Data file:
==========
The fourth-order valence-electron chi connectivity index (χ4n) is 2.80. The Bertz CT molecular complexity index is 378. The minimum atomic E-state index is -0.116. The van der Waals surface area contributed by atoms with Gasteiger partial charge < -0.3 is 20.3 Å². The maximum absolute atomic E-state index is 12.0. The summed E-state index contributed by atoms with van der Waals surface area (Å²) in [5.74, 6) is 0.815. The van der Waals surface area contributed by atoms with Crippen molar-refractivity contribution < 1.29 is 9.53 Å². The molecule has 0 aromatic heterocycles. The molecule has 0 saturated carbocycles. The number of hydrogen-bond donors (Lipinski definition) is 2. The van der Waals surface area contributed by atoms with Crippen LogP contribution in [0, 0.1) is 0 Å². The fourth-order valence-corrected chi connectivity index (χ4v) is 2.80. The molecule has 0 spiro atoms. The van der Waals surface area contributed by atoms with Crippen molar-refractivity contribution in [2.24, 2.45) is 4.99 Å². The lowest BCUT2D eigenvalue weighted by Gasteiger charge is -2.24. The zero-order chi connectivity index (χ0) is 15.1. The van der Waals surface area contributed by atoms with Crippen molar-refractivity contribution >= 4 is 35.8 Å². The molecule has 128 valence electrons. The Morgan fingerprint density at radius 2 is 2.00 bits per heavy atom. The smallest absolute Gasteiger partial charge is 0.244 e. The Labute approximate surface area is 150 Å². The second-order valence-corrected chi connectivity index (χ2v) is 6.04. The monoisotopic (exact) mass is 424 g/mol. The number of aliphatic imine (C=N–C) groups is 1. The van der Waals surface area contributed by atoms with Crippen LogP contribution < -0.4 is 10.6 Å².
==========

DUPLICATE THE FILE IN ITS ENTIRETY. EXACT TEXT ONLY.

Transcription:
The fourth-order valence-electron chi connectivity index (χ4n) is 2.80. The Bertz CT molecular complexity index is 378. The minimum atomic E-state index is -0.116. The van der Waals surface area contributed by atoms with Gasteiger partial charge < -0.3 is 20.3 Å². The maximum absolute atomic E-state index is 12.0. The summed E-state index contributed by atoms with van der Waals surface area (Å²) in [5.74, 6) is 0.815. The van der Waals surface area contributed by atoms with Crippen molar-refractivity contribution < 1.29 is 9.53 Å². The molecule has 0 aromatic heterocycles. The molecule has 0 saturated carbocycles. The number of hydrogen-bond donors (Lipinski definition) is 2. The van der Waals surface area contributed by atoms with Crippen LogP contribution in [0, 0.1) is 0 Å². The fourth-order valence-corrected chi connectivity index (χ4v) is 2.80. The molecule has 0 spiro atoms. The van der Waals surface area contributed by atoms with Crippen molar-refractivity contribution in [2.24, 2.45) is 4.99 Å². The lowest BCUT2D eigenvalue weighted by Gasteiger charge is -2.24. The zero-order chi connectivity index (χ0) is 15.1. The van der Waals surface area contributed by atoms with Crippen molar-refractivity contribution >= 4 is 35.8 Å². The molecule has 128 valence electrons. The Morgan fingerprint density at radius 2 is 2.00 bits per heavy atom. The smallest absolute Gasteiger partial charge is 0.244 e. The Labute approximate surface area is 150 Å². The second-order valence-corrected chi connectivity index (χ2v) is 6.04. The monoisotopic (exact) mass is 424 g/mol. The number of aliphatic imine (C=N–C) groups is 1. The van der Waals surface area contributed by atoms with Crippen LogP contribution < -0.4 is 10.6 Å².